I'm still on the fence about the prime and zoom. The prime would be nice for simplicities sake and the extra 50mm. However, I'm most likely going to get a TC at some point too. I've just always liked the idea of a telephoto prime and the IQ. The biggest issue stopping me is that I probably won't be able to shoot watersports with it from the ski boat itself. I'd use my 50-200 for that and suffer IQ. I've also been going through photos from the cottage (not watersports related) and 200mm is at least half the photos and I could have used way more range. For winter sports, I think the 300mm would be amazing.

Anyway, there's still no rush but I'm sure I'd be happy with both. They are close in length (7.2" vs 6.6") and weight (300mm is 30g heavier) to so not a huge deal-breaker either way. It would be interesting to hear more from the prime fanatics. Any more benefits or things people like about primes? My only experience is with my 50mm and it's so fun to use. I just think differently when composing. But 300mm prime is another animal given it's range and I just can't visualize if it's too much range for all the other things I want a lens to do for my lifestyle. I wish I could afford both!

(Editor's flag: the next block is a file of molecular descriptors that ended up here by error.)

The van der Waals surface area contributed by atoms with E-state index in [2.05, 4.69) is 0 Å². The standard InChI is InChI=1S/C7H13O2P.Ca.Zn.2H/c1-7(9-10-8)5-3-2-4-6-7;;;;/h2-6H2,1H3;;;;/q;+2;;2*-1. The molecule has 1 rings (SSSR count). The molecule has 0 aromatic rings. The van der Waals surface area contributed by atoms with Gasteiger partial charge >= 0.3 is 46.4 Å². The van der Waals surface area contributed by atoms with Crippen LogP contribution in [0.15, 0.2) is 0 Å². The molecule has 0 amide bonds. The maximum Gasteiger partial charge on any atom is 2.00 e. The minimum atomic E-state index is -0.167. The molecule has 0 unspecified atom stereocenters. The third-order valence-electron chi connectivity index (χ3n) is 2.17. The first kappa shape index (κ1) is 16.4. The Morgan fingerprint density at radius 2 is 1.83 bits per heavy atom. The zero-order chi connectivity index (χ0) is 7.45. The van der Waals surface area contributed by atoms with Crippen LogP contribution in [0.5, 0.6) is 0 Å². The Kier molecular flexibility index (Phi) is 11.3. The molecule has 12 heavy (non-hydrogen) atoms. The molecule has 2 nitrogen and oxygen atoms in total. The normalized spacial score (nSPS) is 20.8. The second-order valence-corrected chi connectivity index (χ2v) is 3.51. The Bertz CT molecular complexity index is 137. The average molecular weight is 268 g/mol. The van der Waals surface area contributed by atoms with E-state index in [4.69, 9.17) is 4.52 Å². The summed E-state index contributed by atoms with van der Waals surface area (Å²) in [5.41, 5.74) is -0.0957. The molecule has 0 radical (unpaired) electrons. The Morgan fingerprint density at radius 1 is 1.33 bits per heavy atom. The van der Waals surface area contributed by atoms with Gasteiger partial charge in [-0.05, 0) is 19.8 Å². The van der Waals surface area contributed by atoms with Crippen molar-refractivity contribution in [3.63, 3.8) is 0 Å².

Last edited by Alpiner; 03-23-2014 at 07:50 PM. Reason: forgot a word
03-23-2014, 08:08 PM   #21
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QuoteOriginally posted by Alpiner Quote
Okay, I've probably read all the reviews possible for the 60-250 and 300mm. Lots of praise for the 60-250mm...is there anyone that's not happy with it?

I'm still on the fence about the prime and zoom. The prime would be nice for simplicities sake and the extra 50mm. However, I'm most likely going to get a TC at some point too. I've just always liked the idea of a telephoto prime and the IQ. The biggest issue stopping me is that I probably won't be able to shoot watersports with it from the ski boat itself. I'd use my 50-200 for that and suffer IQ. I've also been going through photos from the cottage (not watersports related) and 200mm is at least half the photos and I could have used way more range. For winter sports, I think the 300mm would be amazing.